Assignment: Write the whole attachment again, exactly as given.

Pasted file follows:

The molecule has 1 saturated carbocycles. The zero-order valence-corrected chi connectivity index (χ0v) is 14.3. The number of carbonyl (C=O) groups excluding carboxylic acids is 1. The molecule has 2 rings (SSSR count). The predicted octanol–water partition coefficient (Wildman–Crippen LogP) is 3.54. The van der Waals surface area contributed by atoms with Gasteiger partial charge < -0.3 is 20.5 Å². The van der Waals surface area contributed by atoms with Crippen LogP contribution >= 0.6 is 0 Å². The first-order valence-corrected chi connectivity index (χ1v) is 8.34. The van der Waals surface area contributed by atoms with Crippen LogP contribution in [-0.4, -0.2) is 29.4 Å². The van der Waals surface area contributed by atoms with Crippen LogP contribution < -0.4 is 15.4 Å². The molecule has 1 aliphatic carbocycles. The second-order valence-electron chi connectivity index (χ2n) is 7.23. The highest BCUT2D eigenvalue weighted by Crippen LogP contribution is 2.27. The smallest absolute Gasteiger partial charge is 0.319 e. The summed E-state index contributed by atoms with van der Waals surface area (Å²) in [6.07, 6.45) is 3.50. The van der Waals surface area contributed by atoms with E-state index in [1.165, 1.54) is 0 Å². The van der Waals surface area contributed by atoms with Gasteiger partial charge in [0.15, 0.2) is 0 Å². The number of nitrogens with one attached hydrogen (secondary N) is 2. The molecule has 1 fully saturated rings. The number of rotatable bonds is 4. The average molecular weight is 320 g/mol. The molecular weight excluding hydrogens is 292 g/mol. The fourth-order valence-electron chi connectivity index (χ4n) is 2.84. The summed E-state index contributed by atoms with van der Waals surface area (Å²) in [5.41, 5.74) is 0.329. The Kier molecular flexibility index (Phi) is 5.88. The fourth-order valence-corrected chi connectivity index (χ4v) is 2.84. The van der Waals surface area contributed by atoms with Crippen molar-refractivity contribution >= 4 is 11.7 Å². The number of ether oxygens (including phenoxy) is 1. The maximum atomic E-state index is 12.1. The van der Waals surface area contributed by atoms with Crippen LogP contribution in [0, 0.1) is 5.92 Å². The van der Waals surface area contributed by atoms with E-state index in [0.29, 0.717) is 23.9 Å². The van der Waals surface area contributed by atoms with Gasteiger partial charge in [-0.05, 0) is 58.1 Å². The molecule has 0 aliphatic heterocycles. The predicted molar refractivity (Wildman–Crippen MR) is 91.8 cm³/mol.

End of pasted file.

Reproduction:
The molecule has 1 saturated carbocycles. The zero-order valence-corrected chi connectivity index (χ0v) is 14.3. The number of carbonyl (C=O) groups excluding carboxylic acids is 1. The molecule has 2 rings (SSSR count). The predicted octanol–water partition coefficient (Wildman–Crippen LogP) is 3.54. The van der Waals surface area contributed by atoms with Gasteiger partial charge < -0.3 is 20.5 Å². The van der Waals surface area contributed by atoms with Crippen LogP contribution >= 0.6 is 0 Å². The first-order valence-corrected chi connectivity index (χ1v) is 8.34. The van der Waals surface area contributed by atoms with Crippen LogP contribution in [-0.4, -0.2) is 29.4 Å². The van der Waals surface area contributed by atoms with Crippen LogP contribution < -0.4 is 15.4 Å². The molecule has 1 aliphatic carbocycles. The second-order valence-electron chi connectivity index (χ2n) is 7.23. The highest BCUT2D eigenvalue weighted by Crippen LogP contribution is 2.27. The smallest absolute Gasteiger partial charge is 0.319 e. The summed E-state index contributed by atoms with van der Waals surface area (Å²) in [6.07, 6.45) is 3.50. The van der Waals surface area contributed by atoms with E-state index in [1.165, 1.54) is 0 Å². The van der Waals surface area contributed by atoms with Gasteiger partial charge in [0.15, 0.2) is 0 Å². The number of nitrogens with one attached hydrogen (secondary N) is 2. The molecule has 1 fully saturated rings. The number of rotatable bonds is 4. The average molecular weight is 320 g/mol. The molecular weight excluding hydrogens is 292 g/mol. The fourth-order valence-electron chi connectivity index (χ4n) is 2.84. The summed E-state index contributed by atoms with van der Waals surface area (Å²) in [5.41, 5.74) is 0.329. The Kier molecular flexibility index (Phi) is 5.88. The fourth-order valence-corrected chi connectivity index (χ4v) is 2.84. The van der Waals surface area contributed by atoms with Crippen molar-refractivity contribution >= 4 is 11.7 Å². The number of ether oxygens (including phenoxy) is 1. The maximum atomic E-state index is 12.1. The van der Waals surface area contributed by atoms with Crippen LogP contribution in [0, 0.1) is 5.92 Å². The van der Waals surface area contributed by atoms with E-state index in [0.29, 0.717) is 23.9 Å². The van der Waals surface area contributed by atoms with Gasteiger partial charge in [-0.05, 0) is 58.1 Å². The molecule has 0 aliphatic heterocycles. The predicted molar refractivity (Wildman–Crippen MR) is 91.8 cm³/mol.